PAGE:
Executive Director Transitions

In the past several years, much has been written about the impending retirement of a large number of the current generation of executives and the possible leadership gap that might result as these executives leave the helm. Consultant Deborah Howard recently led a workshop for NPCC for board members and executive directors on the subject of executive transitions and spoke about why succession planning is necessary as well as the pitfalls of failing to engage in succession planning..

As baby boomers head toward retirement, there may be a void in leadership within the nonprofit field. But, those organizations that address this now can be prepared. Even those that don’t have a retirement-age executive should have a succession plan in place should something unexpected occur.

However, finding a non-threatening way to raise the issue of succession is tricky: an executive (who has no intention of leaving yet) who brings it up with her board may set off alarm bells with them; and a board that does so may cause panic in the executive. This may be smoothed over with this advice: it’s in everyone’s best interest to have such a plan in place. Be frank about the subject. It’s the board’s job to fulfill its fiduciary duties, and one of those includes that of assigning leadership. And, it’s important for executives to plan for their own transition.

Should an organization suddenly lose its executive, and no planning or thought had been given to his or her successor, it could easily find itself stalled and in a void. This could damage relationships with its funders, negatively affect public perception, and cause morale problems with volunteers, staff, and board members. It could also cause a loss of momentum of the organization and negatively affect its funding.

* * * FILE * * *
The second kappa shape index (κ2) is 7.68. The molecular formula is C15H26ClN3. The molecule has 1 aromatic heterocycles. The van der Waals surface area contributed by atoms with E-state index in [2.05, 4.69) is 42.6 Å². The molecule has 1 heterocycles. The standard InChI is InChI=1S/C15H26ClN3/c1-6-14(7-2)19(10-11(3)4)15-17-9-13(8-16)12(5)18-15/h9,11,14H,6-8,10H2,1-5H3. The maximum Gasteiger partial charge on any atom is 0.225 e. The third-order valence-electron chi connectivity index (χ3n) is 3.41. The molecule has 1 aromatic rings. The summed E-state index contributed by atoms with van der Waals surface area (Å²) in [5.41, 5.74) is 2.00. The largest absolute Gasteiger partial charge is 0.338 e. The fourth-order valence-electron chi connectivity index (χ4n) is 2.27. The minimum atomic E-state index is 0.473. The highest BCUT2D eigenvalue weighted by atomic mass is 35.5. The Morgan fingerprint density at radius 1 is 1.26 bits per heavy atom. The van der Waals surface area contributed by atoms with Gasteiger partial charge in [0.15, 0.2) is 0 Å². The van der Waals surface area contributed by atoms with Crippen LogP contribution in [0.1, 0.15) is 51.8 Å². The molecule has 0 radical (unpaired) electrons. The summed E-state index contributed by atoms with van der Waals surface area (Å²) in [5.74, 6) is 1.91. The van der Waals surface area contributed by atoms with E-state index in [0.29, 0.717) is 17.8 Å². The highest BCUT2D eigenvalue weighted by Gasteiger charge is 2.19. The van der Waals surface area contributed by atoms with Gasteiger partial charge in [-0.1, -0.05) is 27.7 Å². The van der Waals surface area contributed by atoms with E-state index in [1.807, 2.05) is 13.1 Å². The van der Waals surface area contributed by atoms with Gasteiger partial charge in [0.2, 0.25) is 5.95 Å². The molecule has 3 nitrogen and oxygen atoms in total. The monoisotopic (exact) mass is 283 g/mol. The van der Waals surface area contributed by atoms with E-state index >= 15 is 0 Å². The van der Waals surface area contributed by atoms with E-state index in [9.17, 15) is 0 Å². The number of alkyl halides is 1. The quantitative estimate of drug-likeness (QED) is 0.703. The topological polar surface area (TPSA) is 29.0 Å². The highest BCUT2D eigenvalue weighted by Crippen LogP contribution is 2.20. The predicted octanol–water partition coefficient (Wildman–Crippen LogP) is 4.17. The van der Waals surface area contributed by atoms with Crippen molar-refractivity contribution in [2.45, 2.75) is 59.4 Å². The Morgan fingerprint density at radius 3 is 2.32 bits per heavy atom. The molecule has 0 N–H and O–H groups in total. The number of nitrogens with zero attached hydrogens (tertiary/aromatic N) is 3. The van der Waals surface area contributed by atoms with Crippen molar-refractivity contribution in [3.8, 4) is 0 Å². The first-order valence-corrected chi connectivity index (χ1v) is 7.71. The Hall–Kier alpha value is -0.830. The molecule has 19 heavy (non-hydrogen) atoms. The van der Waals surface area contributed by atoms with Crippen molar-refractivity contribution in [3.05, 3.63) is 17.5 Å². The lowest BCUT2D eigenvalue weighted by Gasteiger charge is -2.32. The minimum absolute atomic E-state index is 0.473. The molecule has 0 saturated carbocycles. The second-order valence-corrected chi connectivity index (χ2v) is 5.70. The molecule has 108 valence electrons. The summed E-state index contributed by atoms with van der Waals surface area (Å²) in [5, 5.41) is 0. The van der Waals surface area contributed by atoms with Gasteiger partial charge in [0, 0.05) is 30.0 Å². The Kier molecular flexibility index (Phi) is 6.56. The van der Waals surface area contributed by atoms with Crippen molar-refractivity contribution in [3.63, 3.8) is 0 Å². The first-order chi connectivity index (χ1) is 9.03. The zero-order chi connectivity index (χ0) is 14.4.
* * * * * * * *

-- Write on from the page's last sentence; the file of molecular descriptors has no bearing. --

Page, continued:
The issue of succession planning can be even trickier in those organizations when a founding or a long-term executive director steps out of the picture. Often, the person who created a nonprofit is a charismatic individual and the organization has been personality-driven, as opposed to mission-driven. In the case where an organization is so dependent on its founder that it can’t survive without him or her, the board may have ceded its power and authority. Founders and boards need to remember that once an organization is incorporated as a 501(c)(3), it ceases being about any one individual and the board is ultimately responsible for it (see the NYS AG’s guide, Right from the Start). The board is the legal governing body responsible for setting policies, developing strategies and goals; defining the organization’s mission and monitoring the effectiveness of the organization, the executive director and itself. A board ultimately has the power to terminate an executive director from employment.

Understandably, founders and long-term executives have strong emotional ties to their organizations. It may help to think about the following: Organizations need to be able to survive without you. Consider the legacy you want to leave behind: do you want to leave an organization that is derailed or fails, or leave behind an organization that you helped become independent? Organizations need to grow and change. You may need to let go.

Unless someone (maybe a board member, maybe a staff member) is ready, willing and able to take control of the organization at a moment’s notice, you need to engage in succession planning. What will happen if something unexpected happens to the executive? Who will step up?

Another important aspect of succession planning is determining where the organization is at in its life cycle continuum. What phase is the organization in: start-up, adolescence, expansion/maturity, or renewal/decline?

Checklist for Succession Plans